One Mile Radius
By Laura Martier –
What can you find within a one-mile radius of your home?
I asked myself this question as I thought about what kind of creative treasure might be hiding in my Southern Shores neighborhood. Every day I get in my car, pull out of my driveway and head down Dogwood Trail to work, to the store or out of town. Every day I see the same houses and scenery, often the same people walking and biking.
For many years I made assumptions about living on the Outer Banks, while focusing my intention and desire to be living anywhere but here. It was a time of taking care of children and family, working to make ends meet, struggling to live my dreams, trying to take care of myself—not really sure of who I was much less my purpose in life. I felt unstimulated and resentful that I was not living in a city, New York City to be exact, where my best friend had successfully escaped after leaving a marriage and life here. My relationship with this community is like any other relationship in my life; there are stages, growth periods, set-backs and calm. There are times of utter frustration and breathtaking awe.
Years ago, when my personal life suffered a crisis, I found myself looking at everything through a new lens. Soon after, I found myself riding down the bike path on S. Dogwood Trail on a sunny day. I’ll never forget the warm breeze on my face, the Dogwood Trees in bloom forming an uninterrupted archway over the road. I live here, I thought.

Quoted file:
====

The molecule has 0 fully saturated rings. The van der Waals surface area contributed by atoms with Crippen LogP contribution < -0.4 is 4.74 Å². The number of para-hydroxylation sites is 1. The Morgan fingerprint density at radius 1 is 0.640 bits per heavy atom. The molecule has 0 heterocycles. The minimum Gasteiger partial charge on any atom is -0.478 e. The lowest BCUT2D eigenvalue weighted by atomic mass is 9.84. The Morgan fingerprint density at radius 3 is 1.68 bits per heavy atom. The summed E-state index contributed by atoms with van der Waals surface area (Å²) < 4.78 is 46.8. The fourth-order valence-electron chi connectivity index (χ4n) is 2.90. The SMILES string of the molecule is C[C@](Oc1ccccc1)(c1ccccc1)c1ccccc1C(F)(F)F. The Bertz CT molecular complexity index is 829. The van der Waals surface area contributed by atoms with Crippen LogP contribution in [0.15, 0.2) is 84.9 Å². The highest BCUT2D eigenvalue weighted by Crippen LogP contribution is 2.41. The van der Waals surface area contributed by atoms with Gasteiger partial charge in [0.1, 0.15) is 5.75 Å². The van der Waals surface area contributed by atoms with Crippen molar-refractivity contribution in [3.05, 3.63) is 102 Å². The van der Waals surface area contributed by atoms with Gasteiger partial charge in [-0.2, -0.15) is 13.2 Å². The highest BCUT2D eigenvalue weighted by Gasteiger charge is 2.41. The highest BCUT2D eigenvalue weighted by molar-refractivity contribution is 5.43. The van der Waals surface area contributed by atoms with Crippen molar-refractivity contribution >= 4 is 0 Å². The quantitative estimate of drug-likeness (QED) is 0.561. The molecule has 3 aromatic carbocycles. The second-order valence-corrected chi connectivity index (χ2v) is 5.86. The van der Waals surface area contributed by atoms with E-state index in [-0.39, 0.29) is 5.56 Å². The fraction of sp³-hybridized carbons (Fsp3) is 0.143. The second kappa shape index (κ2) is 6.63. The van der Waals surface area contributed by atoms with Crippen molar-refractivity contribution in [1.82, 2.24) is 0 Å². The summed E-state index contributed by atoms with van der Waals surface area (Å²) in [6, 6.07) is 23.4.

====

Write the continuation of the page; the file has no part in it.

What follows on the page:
My assumptions were changing; I could no longer defend them. With those changes came a new perspective about my life here on the Outer Banks. I was feeling a sense of wonder and curiosity. Before suffering an injury from a re-called artificial hip device last year, I used to run four miles daily though the paths that weave in and out of the woods and hills of my neighborhood. Sometimes I would catalogue things that I saw, the birds, deer, a persimmon tree, fox. I started noticing the hand painted signs on houses and artfully arranged yards. I found secret cut-throughs, wooded sanctuaries and sound front lookouts. My neighborhood amazed me every single day.
When I was a young girl, one of my favorite books was Harriet the Spy by Louise Fitzhugh. I liked to imagine I was the heroine of this book and for awhile I pretended I was her. I fashioned a “spy” belt complete with notebook, pen, flashlight and pocketknife. I canvassed my suburban Milwaukee neighborhood looking for interesting subject matter, sometimes sneaking into a neighbor’s home, just like Harriet did, to record conversations into my notebook. My exploring revealed undreamed of delights even for a girl with an imagination as vivid as my own.
There was Mr. Lutz, an eighty-year old German bachelor with an endless candy supply and a secret garden in his postage stamp sized yard behind his tiny house brimming with fruit trees, berry bushes and vegetable plants for my sisters and I to feast on. There was Everett, Mr. Tape Recorder Man, a friend of Mr. Lutz, who used to record us singing and doing radio shows on his tape recorder and Mr. Duffy, an elderly landlord who cared for a four story apartment building on a corner at the far end of our block with a basement that had separate cellars with gigantic machinery and scary, damp hiding places.